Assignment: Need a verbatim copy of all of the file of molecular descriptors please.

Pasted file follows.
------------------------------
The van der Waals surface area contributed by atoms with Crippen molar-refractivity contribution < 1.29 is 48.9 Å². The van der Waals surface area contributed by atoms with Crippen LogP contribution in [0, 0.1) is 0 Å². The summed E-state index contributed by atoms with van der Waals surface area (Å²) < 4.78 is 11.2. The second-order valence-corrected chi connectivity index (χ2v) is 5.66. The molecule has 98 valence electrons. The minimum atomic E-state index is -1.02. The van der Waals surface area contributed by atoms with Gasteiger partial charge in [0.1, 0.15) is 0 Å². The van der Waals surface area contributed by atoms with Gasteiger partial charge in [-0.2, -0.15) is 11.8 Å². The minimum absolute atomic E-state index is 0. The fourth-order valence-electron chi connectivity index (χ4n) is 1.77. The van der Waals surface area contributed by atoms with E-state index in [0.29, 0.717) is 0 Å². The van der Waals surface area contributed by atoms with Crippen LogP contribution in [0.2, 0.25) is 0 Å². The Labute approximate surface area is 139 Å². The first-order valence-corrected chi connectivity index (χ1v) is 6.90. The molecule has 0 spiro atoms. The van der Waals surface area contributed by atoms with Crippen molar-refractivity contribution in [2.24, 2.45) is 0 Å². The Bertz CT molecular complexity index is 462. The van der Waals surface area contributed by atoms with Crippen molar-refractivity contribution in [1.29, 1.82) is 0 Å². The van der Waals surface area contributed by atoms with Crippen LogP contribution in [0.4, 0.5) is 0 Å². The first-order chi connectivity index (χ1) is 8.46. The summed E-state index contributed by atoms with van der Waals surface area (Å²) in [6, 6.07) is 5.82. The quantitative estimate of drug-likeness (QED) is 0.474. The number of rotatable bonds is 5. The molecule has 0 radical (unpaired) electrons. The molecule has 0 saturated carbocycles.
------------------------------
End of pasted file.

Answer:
The van der Waals surface area contributed by atoms with Crippen molar-refractivity contribution < 1.29 is 48.9 Å². The van der Waals surface area contributed by atoms with Crippen LogP contribution in [0, 0.1) is 0 Å². The summed E-state index contributed by atoms with van der Waals surface area (Å²) < 4.78 is 11.2. The second-order valence-corrected chi connectivity index (χ2v) is 5.66. The molecule has 98 valence electrons. The minimum atomic E-state index is -1.02. The van der Waals surface area contributed by atoms with Gasteiger partial charge in [0.1, 0.15) is 0 Å². The van der Waals surface area contributed by atoms with Gasteiger partial charge in [-0.2, -0.15) is 11.8 Å². The minimum absolute atomic E-state index is 0. The fourth-order valence-electron chi connectivity index (χ4n) is 1.77. The van der Waals surface area contributed by atoms with E-state index in [0.29, 0.717) is 0 Å². The van der Waals surface area contributed by atoms with Crippen LogP contribution in [0.2, 0.25) is 0 Å². The Labute approximate surface area is 139 Å². The first-order valence-corrected chi connectivity index (χ1v) is 6.90. The molecule has 0 spiro atoms. The van der Waals surface area contributed by atoms with Crippen molar-refractivity contribution in [2.24, 2.45) is 0 Å². The Bertz CT molecular complexity index is 462. The van der Waals surface area contributed by atoms with Crippen molar-refractivity contribution in [1.29, 1.82) is 0 Å². The van der Waals surface area contributed by atoms with Crippen LogP contribution in [0.4, 0.5) is 0 Å². The first-order chi connectivity index (χ1) is 8.46. The summed E-state index contributed by atoms with van der Waals surface area (Å²) in [6, 6.07) is 5.82. The quantitative estimate of drug-likeness (QED) is 0.474. The number of rotatable bonds is 5. The molecule has 0 radical (unpaired) electrons. The molecule has 0 saturated carbocycles.